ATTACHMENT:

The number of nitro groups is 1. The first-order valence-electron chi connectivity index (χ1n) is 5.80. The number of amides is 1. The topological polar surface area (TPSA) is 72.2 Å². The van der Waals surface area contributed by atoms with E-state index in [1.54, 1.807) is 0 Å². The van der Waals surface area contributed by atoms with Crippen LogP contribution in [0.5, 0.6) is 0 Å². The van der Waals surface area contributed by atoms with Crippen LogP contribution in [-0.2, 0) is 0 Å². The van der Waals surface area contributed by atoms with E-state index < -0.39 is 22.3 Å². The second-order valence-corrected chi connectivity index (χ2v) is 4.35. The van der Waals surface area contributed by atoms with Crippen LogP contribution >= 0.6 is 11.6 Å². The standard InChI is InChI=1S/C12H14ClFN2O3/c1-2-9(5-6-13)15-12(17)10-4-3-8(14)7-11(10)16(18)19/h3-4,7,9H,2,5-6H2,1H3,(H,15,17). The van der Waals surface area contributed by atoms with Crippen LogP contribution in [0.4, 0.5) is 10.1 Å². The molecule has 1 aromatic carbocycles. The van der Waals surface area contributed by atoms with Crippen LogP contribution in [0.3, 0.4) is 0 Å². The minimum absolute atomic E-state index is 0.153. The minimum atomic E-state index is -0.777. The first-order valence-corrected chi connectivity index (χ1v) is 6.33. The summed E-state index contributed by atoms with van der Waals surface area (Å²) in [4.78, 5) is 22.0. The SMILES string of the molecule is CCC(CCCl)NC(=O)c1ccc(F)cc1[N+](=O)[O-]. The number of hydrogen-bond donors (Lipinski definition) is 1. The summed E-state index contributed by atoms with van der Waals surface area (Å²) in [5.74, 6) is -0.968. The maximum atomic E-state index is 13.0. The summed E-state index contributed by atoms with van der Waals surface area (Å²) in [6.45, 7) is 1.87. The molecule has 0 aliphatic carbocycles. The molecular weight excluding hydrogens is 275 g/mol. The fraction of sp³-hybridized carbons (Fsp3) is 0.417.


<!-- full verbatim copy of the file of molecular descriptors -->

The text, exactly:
The number of nitro groups is 1. The first-order valence-electron chi connectivity index (χ1n) is 5.80. The number of amides is 1. The topological polar surface area (TPSA) is 72.2 Å². The van der Waals surface area contributed by atoms with E-state index in [1.54, 1.807) is 0 Å². The van der Waals surface area contributed by atoms with Crippen LogP contribution in [0.5, 0.6) is 0 Å². The van der Waals surface area contributed by atoms with Crippen LogP contribution in [-0.2, 0) is 0 Å². The van der Waals surface area contributed by atoms with E-state index < -0.39 is 22.3 Å². The second-order valence-corrected chi connectivity index (χ2v) is 4.35. The van der Waals surface area contributed by atoms with Crippen LogP contribution >= 0.6 is 11.6 Å². The standard InChI is InChI=1S/C12H14ClFN2O3/c1-2-9(5-6-13)15-12(17)10-4-3-8(14)7-11(10)16(18)19/h3-4,7,9H,2,5-6H2,1H3,(H,15,17). The van der Waals surface area contributed by atoms with Crippen LogP contribution in [0.4, 0.5) is 10.1 Å². The molecule has 1 aromatic carbocycles. The van der Waals surface area contributed by atoms with Crippen LogP contribution in [0.3, 0.4) is 0 Å². The minimum absolute atomic E-state index is 0.153. The minimum atomic E-state index is -0.777. The first-order valence-corrected chi connectivity index (χ1v) is 6.33. The summed E-state index contributed by atoms with van der Waals surface area (Å²) in [4.78, 5) is 22.0. The SMILES string of the molecule is CCC(CCCl)NC(=O)c1ccc(F)cc1[N+](=O)[O-]. The number of hydrogen-bond donors (Lipinski definition) is 1. The summed E-state index contributed by atoms with van der Waals surface area (Å²) in [5.74, 6) is -0.968. The maximum atomic E-state index is 13.0. The summed E-state index contributed by atoms with van der Waals surface area (Å²) in [6.45, 7) is 1.87. The molecule has 0 aliphatic carbocycles. The molecular weight excluding hydrogens is 275 g/mol. The fraction of sp³-hybridized carbons (Fsp3) is 0.417.